Last week, Nature Canada joined Ontario Nature to celebrate the purchase of an important piece of forested land on the coast of Ontario’s Bruce Peninsula. Ian Davidson, Nature Canada’s executive director, and Mara Kerry, Nature Canada’s director of conservation, traveled to Wiarton, Ontario for the celebration.
Thanks to the generosity of Hugo Germeraad, a nature advocate, naturalist and long-time member of Nature Canada, a stunning stretch of Bruce Peninsula is now protected forever. This was made possible when Hugo Germeraad bequeathed a gift in his Will for the acquisition of a nature reserve.
Located some 40 kilometres north of Owen Sound, amidst one of the largest unprotected expanses of woodland on the Niagara Escarpment, this biodiversity hotspot includes Georgian Bay shoreline, wetlands, woodlands, uplands, escarpment and cliff face. A 4-kilometer section of the Bruce Trail crosses along the top of the property’s terraced bluffs, and the views are breathtaking. Nature Canada has allocated the funds to our sister organization Ontario Nature to purchase a 233-hectare parcel – the largest of three spectacular adjoining properties that together constitute the Malcolm Bluff Shores Nature Reserve.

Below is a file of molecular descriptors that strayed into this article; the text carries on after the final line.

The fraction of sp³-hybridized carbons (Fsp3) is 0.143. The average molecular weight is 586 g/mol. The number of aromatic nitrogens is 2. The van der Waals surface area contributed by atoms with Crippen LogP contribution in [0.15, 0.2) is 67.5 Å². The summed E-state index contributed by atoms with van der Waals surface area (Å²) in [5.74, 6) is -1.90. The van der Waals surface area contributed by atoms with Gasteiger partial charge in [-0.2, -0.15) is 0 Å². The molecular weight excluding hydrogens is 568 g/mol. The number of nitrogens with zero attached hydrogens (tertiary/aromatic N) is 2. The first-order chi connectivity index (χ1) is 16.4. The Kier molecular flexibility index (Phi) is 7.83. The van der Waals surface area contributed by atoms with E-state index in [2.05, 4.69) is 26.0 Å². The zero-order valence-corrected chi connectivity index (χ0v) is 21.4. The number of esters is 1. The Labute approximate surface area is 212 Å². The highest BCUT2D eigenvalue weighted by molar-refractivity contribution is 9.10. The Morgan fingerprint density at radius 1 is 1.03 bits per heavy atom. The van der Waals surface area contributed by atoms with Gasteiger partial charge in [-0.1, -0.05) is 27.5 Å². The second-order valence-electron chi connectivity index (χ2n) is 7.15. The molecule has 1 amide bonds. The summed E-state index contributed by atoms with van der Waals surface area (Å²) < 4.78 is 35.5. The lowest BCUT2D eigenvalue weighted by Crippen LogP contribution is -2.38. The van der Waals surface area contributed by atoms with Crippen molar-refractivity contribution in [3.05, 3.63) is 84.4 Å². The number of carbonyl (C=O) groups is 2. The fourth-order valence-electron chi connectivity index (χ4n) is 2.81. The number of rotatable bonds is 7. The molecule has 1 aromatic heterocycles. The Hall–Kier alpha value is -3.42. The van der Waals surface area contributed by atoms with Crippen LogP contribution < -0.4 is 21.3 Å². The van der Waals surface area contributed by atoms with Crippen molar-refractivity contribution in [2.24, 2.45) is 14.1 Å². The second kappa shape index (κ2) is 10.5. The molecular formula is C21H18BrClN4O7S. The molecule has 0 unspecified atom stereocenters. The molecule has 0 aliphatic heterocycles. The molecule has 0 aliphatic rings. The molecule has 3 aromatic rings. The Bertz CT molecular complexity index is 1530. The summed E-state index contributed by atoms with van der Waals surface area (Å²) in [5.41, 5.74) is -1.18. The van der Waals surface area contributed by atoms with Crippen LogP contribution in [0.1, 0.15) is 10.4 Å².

“This very generous bequest from Hugo Germeraad will help permanently secure habitat of exceptional importance for Canadian biodiversity, including part of a major flyway for migratory songbirds and raptors heading to and from their northern breeding grounds,” says Nature Canada Executive Director Ian Davidson. “Species at risk who live on this land, including the Eastern Ribbon Snake and the Peregrine Falcon, will be protected. We are deeply grateful to the family for their thoughtful gift to nature.”
Hugo Germeraad is remembered by his family as a man “completely in harmony with nature.” Local wild birds would eat right out of his hand. He provided nesting places for migratory song birds, birds of prey – and he was an avid birdwatcher, involved with many local naturalist clubs and a member of Nature Canada since the 1970s.